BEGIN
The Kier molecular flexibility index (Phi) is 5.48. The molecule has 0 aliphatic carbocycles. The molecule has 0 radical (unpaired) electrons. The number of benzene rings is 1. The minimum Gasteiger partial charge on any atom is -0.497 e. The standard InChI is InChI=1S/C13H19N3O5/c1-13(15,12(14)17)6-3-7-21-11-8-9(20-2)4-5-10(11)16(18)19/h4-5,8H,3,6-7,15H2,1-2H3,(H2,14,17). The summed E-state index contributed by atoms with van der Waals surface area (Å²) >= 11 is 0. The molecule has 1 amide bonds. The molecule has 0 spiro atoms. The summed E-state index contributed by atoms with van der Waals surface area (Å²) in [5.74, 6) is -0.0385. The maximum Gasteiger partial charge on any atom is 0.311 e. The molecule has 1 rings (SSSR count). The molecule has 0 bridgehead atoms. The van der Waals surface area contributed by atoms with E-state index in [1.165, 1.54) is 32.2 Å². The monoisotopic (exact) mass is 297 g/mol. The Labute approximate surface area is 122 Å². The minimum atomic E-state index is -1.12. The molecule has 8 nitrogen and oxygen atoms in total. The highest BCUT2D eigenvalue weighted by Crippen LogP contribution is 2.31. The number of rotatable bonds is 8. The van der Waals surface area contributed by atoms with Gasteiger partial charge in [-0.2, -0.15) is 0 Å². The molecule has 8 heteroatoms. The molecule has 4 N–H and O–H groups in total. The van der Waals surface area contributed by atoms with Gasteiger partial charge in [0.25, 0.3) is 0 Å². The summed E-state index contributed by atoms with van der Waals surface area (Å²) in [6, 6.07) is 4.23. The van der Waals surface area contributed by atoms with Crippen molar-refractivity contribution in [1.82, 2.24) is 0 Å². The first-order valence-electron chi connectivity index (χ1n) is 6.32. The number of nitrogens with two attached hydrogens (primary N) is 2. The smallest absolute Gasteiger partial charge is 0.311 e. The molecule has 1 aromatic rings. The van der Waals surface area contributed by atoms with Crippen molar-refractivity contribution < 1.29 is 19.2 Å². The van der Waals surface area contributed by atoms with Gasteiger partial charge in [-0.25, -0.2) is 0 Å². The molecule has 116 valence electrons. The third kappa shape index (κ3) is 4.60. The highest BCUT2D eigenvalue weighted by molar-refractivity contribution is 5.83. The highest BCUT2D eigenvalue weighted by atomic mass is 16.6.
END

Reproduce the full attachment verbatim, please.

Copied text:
The Kier molecular flexibility index (Phi) is 5.48. The molecule has 0 aliphatic carbocycles. The molecule has 0 radical (unpaired) electrons. The number of benzene rings is 1. The minimum Gasteiger partial charge on any atom is -0.497 e. The standard InChI is InChI=1S/C13H19N3O5/c1-13(15,12(14)17)6-3-7-21-11-8-9(20-2)4-5-10(11)16(18)19/h4-5,8H,3,6-7,15H2,1-2H3,(H2,14,17). The summed E-state index contributed by atoms with van der Waals surface area (Å²) >= 11 is 0. The molecule has 1 amide bonds. The molecule has 0 spiro atoms. The summed E-state index contributed by atoms with van der Waals surface area (Å²) in [5.74, 6) is -0.0385. The maximum Gasteiger partial charge on any atom is 0.311 e. The molecule has 1 rings (SSSR count). The molecule has 0 bridgehead atoms. The van der Waals surface area contributed by atoms with E-state index in [1.165, 1.54) is 32.2 Å². The monoisotopic (exact) mass is 297 g/mol. The Labute approximate surface area is 122 Å². The minimum atomic E-state index is -1.12. The molecule has 8 nitrogen and oxygen atoms in total. The highest BCUT2D eigenvalue weighted by Crippen LogP contribution is 2.31. The number of rotatable bonds is 8. The van der Waals surface area contributed by atoms with Gasteiger partial charge in [-0.2, -0.15) is 0 Å². The molecule has 8 heteroatoms. The molecule has 4 N–H and O–H groups in total. The van der Waals surface area contributed by atoms with Gasteiger partial charge in [0.25, 0.3) is 0 Å². The summed E-state index contributed by atoms with van der Waals surface area (Å²) in [6, 6.07) is 4.23. The van der Waals surface area contributed by atoms with Crippen molar-refractivity contribution in [1.82, 2.24) is 0 Å². The first-order valence-electron chi connectivity index (χ1n) is 6.32. The number of nitrogens with two attached hydrogens (primary N) is 2. The smallest absolute Gasteiger partial charge is 0.311 e. The molecule has 1 aromatic rings. The van der Waals surface area contributed by atoms with Crippen molar-refractivity contribution < 1.29 is 19.2 Å². The van der Waals surface area contributed by atoms with Gasteiger partial charge in [-0.25, -0.2) is 0 Å². The molecule has 116 valence electrons. The third kappa shape index (κ3) is 4.60. The highest BCUT2D eigenvalue weighted by molar-refractivity contribution is 5.83. The highest BCUT2D eigenvalue weighted by atomic mass is 16.6.